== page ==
Travelling role in health and safety



Advising on health and safety in orchards and vineyards is a far cry from working in Australian mines for Bryan Bird.

He is the new health and safety manager for Seasonal Solutions Co-op (SSCO), and started his new role on April 1.

“It is a good April Fool’s joke,” Mr Bird said.

He spent 15 years in Australia working as a health and safety adviser in mining and oil and gas, and on big infrastructure projects, before moving to Lawrence to run his own consultancy for three years.

Now, his role with SSCO includes advising and overseeing orchard and vineyard owners and managers about their risk management and health and safety compliance programmes for their staff on properties from Marlborough to Central Otago.

SSCO is the biggest recognised seasonal employer (RSE) in the country, and is responsible for about between 1400 and 1800 employees.

His latest project involves developing draft training and certification guidelines for supervisors and managers who wish to train or upskill RSE workers to use a range of plant and equipment, including tractor driving or operating spray units, in a safe and compliant environment.

“We want to upskill the RSE workers to high standards,” he said.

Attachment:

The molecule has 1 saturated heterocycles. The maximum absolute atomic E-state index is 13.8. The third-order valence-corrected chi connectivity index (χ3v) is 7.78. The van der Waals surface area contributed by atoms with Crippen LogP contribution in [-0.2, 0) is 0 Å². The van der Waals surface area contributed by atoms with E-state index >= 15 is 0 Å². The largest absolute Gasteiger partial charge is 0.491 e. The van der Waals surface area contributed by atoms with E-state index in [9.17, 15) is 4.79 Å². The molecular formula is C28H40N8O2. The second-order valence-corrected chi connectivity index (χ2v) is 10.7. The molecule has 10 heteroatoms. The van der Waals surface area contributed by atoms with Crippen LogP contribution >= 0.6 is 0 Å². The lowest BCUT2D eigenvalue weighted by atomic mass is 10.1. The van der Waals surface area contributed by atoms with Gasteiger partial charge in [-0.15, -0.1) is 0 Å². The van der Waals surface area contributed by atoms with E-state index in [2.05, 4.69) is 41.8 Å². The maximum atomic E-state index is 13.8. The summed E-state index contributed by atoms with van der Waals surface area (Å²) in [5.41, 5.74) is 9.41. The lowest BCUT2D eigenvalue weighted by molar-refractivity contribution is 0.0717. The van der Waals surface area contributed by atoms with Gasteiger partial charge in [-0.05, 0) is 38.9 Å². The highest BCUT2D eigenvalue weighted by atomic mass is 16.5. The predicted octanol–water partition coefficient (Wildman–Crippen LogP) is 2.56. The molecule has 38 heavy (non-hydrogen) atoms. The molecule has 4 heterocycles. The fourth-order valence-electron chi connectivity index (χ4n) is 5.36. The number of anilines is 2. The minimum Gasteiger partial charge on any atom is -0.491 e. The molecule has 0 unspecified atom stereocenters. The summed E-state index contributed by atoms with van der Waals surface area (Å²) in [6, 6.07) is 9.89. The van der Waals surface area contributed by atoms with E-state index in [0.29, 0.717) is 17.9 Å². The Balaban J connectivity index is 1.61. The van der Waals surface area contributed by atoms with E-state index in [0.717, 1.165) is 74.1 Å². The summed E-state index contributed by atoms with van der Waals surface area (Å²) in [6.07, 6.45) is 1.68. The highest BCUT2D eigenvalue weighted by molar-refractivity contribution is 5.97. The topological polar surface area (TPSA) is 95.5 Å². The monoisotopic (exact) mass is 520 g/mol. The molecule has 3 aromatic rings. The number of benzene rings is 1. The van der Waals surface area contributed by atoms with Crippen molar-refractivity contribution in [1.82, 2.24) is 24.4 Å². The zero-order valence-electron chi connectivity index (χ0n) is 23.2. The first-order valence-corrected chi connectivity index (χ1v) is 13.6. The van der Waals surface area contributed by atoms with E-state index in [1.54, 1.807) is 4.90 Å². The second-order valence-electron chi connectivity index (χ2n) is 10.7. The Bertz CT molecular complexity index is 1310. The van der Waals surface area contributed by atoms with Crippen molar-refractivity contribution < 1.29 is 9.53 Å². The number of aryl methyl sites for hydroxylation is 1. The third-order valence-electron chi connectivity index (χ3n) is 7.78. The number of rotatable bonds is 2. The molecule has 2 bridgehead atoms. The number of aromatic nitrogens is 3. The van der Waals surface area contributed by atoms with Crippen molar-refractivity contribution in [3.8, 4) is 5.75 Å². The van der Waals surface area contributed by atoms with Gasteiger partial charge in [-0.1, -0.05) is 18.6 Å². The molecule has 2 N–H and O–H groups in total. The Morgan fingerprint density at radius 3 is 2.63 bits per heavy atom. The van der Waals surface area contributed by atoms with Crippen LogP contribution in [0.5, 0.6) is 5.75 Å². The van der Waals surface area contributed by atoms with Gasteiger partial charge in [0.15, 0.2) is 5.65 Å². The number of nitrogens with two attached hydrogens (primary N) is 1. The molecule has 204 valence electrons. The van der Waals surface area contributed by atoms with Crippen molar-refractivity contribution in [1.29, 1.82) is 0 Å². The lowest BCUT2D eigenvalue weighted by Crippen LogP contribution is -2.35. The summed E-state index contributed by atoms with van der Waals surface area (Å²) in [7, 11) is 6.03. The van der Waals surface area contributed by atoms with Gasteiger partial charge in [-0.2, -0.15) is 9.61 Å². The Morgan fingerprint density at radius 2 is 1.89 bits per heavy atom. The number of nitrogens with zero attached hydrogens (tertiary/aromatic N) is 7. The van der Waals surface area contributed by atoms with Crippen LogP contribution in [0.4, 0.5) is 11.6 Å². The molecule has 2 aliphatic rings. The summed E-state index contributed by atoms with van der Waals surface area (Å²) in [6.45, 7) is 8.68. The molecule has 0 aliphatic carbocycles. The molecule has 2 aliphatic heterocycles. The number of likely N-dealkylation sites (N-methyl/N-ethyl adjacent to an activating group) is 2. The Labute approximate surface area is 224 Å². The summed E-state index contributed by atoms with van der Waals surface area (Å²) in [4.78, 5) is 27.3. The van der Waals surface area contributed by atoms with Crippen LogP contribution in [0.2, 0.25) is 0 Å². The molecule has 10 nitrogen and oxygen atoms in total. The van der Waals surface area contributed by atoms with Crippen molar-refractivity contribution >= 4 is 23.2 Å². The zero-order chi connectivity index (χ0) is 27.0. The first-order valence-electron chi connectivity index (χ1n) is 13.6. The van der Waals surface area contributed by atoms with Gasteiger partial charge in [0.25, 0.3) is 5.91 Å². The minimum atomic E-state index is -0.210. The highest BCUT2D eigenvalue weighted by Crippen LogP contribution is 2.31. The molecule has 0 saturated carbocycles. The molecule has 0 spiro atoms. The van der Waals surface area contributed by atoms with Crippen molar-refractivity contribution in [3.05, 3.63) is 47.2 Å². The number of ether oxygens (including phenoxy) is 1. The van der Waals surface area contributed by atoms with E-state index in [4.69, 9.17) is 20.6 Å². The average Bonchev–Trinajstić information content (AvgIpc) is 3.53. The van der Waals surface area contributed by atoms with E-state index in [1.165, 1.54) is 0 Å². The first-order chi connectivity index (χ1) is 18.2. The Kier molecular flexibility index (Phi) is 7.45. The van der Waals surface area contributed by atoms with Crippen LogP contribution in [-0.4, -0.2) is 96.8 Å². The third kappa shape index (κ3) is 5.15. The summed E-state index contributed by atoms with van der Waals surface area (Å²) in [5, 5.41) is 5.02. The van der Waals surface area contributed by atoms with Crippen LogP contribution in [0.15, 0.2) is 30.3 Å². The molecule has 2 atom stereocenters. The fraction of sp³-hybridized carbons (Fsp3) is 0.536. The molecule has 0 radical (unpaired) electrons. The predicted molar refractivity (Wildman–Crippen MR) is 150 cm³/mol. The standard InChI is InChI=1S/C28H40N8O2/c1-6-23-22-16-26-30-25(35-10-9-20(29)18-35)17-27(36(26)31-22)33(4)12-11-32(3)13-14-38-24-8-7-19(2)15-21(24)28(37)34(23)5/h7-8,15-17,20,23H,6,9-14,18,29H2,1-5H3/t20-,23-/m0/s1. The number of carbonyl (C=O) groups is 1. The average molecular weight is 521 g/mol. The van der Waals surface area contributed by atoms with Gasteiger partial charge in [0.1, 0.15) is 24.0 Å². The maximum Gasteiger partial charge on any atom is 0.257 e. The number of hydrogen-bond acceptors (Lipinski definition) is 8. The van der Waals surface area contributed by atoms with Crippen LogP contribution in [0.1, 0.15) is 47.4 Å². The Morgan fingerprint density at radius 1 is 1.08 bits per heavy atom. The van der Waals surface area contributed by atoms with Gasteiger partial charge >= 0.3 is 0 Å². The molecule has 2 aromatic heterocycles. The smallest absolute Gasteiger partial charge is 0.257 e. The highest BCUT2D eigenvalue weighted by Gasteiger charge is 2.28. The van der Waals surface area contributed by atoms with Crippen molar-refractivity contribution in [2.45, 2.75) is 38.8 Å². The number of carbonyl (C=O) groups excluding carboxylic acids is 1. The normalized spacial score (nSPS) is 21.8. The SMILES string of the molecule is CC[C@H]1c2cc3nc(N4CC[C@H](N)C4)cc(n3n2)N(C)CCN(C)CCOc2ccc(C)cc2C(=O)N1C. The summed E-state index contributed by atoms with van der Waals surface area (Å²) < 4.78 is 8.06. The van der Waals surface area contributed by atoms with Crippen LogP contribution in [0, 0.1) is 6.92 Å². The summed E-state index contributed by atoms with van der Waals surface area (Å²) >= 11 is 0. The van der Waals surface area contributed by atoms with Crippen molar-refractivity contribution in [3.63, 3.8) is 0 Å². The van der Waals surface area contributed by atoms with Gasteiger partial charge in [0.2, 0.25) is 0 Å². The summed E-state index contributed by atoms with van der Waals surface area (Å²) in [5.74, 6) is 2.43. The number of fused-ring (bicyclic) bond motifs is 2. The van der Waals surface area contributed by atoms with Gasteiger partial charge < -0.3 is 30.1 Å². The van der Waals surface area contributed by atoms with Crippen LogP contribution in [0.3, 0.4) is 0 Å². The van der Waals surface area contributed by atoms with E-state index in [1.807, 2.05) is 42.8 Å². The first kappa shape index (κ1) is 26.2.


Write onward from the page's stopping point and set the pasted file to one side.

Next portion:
“It is not new to the industry but new to us.

“We need to have a strong, robust safety culture that reinforces the health and safety message.

“It is good for the growers and good for the workers.”

Mr Bird said a manager or owner’s health and safety obligations also included their workers’ welfare, health and fitness to work.

“They have got a responsibility to find out why someone has not showed up for work.”

SSCO employs several advocates who provide pastoral care for the RSE workers, including picking them up or seeing them off at the airport, helping them with banking, sorting out doctors and other welfare issues, and even handing out pay slips and making sure they have a hot meal and groceries in their accommodation if they have arrived straight from the airport.

He said although horticulture was a low-risk industry, workers to tend to experience sprain and back injuries and ladder falls.

“It tends to be very tough on the body in orchards and vineyards, and it is important to get workers’ fitness up to speed, such as warm-up exercises in the morning.”latest Nike releaseTHE SNEAKER BULLETIN